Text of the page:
Along with spinnerbaits and crankbaits topwaters can be really productive during the shad spawn. I will fish my topwater baits parallel to the cover just like I do with a spinnerbait and a crankbait. It seems like the closer you can get your bait to the cover the more strikes you will get. The bass use the bank line as a wall to corner the shad and the closer you can get your bait to the rocks the more helpless it looks. The two baits I use the most for my topwater fishing are an OMEGA Alpha Shad Buzzbait and an IMA Skimmer which is a walker bait. What makes the buzzbait so great is the unique sound the blades make and the amount of spit the blades can generate. The blades make it totally different than any other buzzbait on the market. When it comes to retrieving the buzzbait I have caught some of the biggest bass of my life by reeling it ever so slowly so that the blades barely break the surface. Sure I’ve caught plenty of fish winding a buzzbait back to the boat but it seems like that semi wake retrieve gets the attention of the big ones. When I throw a buzzbait I throw it on 20lb mono because I want to help keep the bait up and I will also use at least a 7 foot medium heavy AiRrus Ultra XL rod. The IMA skimmer is such a great bait because you can walk the dog really easy and it casts like a rocket. The bait sits with the tail down in the water which increases hook ups and it has a slender profile which makes it look like an easy meal. When it comes to color selection just remember white for sunny days and black for cloudy conditions. Most of the time when it comes to topwater baits all you really need is two colors. I like to throw the skimmer on 15lb mono on a 6’8” medium action AiRRUS Ultra XL. The rod has a fast tip which makes working the bait really easy.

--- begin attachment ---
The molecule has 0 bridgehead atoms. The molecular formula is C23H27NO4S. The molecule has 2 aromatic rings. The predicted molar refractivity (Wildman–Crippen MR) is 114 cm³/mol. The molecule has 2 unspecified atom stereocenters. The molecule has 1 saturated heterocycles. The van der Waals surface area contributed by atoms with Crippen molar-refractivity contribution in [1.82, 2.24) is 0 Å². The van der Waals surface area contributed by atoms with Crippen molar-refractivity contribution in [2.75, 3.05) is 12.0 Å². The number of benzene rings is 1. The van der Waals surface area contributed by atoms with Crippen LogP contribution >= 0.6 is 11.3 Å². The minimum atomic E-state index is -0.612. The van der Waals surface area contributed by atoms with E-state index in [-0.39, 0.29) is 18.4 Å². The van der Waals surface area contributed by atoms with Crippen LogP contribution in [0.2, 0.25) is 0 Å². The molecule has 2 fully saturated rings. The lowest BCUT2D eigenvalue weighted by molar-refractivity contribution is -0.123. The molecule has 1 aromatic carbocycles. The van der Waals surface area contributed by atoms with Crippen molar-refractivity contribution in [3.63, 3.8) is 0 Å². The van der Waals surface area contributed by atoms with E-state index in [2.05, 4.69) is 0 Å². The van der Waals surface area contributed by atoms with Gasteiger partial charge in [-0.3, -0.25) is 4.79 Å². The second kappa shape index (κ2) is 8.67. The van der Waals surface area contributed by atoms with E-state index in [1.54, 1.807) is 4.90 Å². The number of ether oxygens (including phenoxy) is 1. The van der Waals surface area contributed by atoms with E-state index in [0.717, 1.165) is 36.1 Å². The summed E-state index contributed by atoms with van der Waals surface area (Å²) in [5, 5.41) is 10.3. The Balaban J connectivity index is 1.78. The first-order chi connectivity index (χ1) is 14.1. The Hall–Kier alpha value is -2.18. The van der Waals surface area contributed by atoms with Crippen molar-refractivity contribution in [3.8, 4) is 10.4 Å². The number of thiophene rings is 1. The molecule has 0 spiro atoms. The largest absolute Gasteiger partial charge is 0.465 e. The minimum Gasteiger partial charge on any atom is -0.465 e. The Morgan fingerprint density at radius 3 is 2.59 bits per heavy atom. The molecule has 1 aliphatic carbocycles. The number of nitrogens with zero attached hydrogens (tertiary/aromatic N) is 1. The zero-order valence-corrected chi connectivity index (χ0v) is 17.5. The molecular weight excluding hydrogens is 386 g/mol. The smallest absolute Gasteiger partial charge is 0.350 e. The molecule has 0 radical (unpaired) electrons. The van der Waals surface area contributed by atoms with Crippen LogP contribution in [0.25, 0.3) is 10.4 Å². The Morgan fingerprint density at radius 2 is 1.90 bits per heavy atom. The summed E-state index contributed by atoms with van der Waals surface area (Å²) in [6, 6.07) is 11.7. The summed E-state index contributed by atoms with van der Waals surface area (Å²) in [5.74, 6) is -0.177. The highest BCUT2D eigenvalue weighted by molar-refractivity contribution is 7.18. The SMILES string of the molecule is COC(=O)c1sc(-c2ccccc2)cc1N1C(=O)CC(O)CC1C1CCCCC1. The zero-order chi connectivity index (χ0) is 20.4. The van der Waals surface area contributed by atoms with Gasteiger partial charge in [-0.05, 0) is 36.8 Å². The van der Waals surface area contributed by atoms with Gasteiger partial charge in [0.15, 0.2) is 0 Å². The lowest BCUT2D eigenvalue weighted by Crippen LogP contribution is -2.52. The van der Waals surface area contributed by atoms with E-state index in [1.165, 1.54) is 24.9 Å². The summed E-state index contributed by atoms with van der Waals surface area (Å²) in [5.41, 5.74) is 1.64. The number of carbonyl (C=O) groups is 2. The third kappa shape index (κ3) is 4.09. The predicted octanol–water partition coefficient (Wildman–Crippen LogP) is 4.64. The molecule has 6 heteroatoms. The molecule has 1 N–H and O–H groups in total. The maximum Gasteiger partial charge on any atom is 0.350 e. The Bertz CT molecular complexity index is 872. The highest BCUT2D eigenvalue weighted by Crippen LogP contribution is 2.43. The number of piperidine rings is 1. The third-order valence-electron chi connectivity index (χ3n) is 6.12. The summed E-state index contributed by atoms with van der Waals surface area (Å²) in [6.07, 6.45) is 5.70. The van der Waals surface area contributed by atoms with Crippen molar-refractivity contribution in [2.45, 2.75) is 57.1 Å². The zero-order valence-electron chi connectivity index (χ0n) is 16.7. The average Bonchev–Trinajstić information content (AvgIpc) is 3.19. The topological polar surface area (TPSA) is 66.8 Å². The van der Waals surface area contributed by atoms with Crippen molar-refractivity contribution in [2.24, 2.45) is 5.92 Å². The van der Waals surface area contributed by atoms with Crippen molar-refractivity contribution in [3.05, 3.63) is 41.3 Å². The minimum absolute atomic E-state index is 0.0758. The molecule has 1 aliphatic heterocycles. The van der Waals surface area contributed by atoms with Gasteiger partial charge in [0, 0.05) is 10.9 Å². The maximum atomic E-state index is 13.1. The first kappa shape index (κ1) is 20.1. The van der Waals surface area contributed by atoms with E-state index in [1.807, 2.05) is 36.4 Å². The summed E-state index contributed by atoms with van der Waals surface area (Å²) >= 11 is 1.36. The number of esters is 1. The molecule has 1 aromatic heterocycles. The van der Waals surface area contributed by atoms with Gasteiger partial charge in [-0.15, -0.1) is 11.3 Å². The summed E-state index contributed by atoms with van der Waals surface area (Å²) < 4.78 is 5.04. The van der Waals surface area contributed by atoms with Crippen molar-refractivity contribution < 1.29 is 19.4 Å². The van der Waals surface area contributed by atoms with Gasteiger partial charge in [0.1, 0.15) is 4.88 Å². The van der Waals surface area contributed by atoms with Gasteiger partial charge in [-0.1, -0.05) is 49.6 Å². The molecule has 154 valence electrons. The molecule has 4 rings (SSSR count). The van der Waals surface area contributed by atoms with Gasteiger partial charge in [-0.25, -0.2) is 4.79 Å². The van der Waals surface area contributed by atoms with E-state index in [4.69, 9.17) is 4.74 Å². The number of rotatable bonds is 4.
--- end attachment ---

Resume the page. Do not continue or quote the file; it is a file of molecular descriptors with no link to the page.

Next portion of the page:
When you are fishing topwater baits make sure you have a throw back bait ready. A throw back bait is literally a bait that you pick up to throw back on a fish that misses your topwater on the retrieve. Some people like to use jigs and senkos but my favorite and probably my most productive throw back bait is the Lake Fork Trophy Lures Flipper. This beaver bait has a very subtle gliding action which looks just like a stunned baitfish. The trick to getting the most out of having a throw back bait is very simple. You want to make sure that you have the rod and the bait in the ready position so that when a fish misses your topwater you can instantly reach down and pick up the throw back and pitch it to the boil. If you can get your bait back it into the area where the fish missed really quick you are going to be hooking up a whole lot more. If you are fishing a team tournament one of the best combos that I have discovered is to have the guy in the front throw a topwater and then the guy in the back pitch the Flipper. We used to fish team tournaments a lot on Vandalia Lake in Illinois and that combo put us in the check line a lot of times early on in the day. As far as rod selection I will use at least a 7′ medium heavy for throwing the flipper on the t-rig and if you are in grass or around heavy cover you might want to step up to a beefier rod like the 7’6” Heavy AIRrus Ultra XL so you can rip the donkies out of the cover.

Spencer Clark